“We Are the Giant” profiles seven activists involved in various national uprisings of the Arab Spring, several of whom already have high international profiles; some are now deceased or imprisoned. A surfeit of harrowing on-the-ground footage during protest crackdowns, plus the protagonists’ testimonies, make for a frequently inspiring and exciting documentary. But helmer Greg Barker (“Ghosts of Rwanda”) also risks pretentiousness in various forms of stylistic and thematic overreach, while providing viewers scant explanatory info on the regional conflicts. This U.S.-U.K. co-production will have an easier time scoring broadcast sales in the latter territory; elsewhere, exposure will be spotty beyond fest travel.
Three principal episodes focus on sets of activists in Libya, Syria and Bahrain. In the first, U.S. emigre businessman Osama Bensadik recounts how Virginia-raised son Muhannad, a former Boy Scout, traveled to his familial homeland and joined a group of rebels out to overthrow Gaddafi’s dictatorship. Alarmed by the danger his child was putting himself in, Bensadik went back there himself to urge him home, then ended up joining the revolution that would soon claim his 21-year-old offspring’s life.
Syrian friends Ghassan Yassin and Motaz Murad committed themselves to peaceful resistance against Assad’s tyranny, though the extreme brutality of the regime’s response — we see entire civilian neighborhoods bombed beyond recognition, dead children scattered among the rubble — eventually prompted the rise of the oppositional Free Syria Army.
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Likewise dedicated to Gandhi’s principals of nonviolent resistance are sisters Maryam and Zainab al-Khawaja, who spent most of their formative years in Danish exile since their well-known human-rights activist father, Abdulhadi al-Khawaja, criticized the oppressive monarchy, making it too dangerous for the family to remain in Bahrain. But with stirrings of a popular rebellion heard at last, they move back, participating in protests that spill from the Internet to the public square — and prompt aggressive, armed response from the emir’s government. For his alleged crimes against the state, the father is sentenced to life in prison; Zainab goes on a hunger strike amid repeat arrests; and Maryam travels the globe, trying to lobby an indifferent international community into intervening.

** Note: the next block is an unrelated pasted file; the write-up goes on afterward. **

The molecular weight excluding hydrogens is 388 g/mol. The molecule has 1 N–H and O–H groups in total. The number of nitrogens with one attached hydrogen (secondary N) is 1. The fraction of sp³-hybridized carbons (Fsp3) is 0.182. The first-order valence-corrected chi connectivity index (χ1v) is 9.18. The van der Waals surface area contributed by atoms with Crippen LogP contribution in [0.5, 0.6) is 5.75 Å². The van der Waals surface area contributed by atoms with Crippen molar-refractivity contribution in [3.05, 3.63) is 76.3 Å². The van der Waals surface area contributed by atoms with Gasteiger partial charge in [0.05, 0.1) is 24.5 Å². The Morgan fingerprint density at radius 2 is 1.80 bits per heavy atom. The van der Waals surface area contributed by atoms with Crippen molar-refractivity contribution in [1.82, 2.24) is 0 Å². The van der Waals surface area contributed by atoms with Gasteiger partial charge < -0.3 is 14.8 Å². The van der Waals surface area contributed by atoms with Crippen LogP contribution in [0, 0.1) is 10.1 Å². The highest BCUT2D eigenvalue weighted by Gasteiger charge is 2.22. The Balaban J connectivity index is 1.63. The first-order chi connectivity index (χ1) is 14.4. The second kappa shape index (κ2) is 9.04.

The self-sacrificing sense of moral necessity felt by the principals here is stirring, as are the numerous frightening sequences of street combat. (At one point someone’s camera records a little girl cheerfully singing a song, only to have the moment jolted by a shell explosion, the child’s well-being unknown in the ensuing haze.)
But the immediacy of such scenes isn’t really helped by all the filigree Barker imposes to provide a big-picture perspective. There are innumerable overly fussy black-and-white graphics interludes (by VFX outfit the Mill) mashing up imagery and headlines from practically every historical freedom struggle imaginable. Adding yet more onscreen text are too many quotes encompassing everyone from Jesus to Che Guevara, Mao Tsetung, Martin Luther King Jr., Nelson Mandela and Joseph Stalin. Of course the issues involved in Arab Spring uprisings are universal, but so much extraneous material seems to suggest that viewers won’t grasp that unless they’re hammered with reminders of more familiar, similar fights closer to home. At the same time, the pic provides little of the specific backgrounding that would make it more accessible to those not already well versed in contemporary Middle Eastern politics.
Packaging is high-grade if, as noted, often simply overcooked on the design level. Philip Sheppard’s original score also errs on the side of excess, frequently pouring on more percussive bombast than necessary.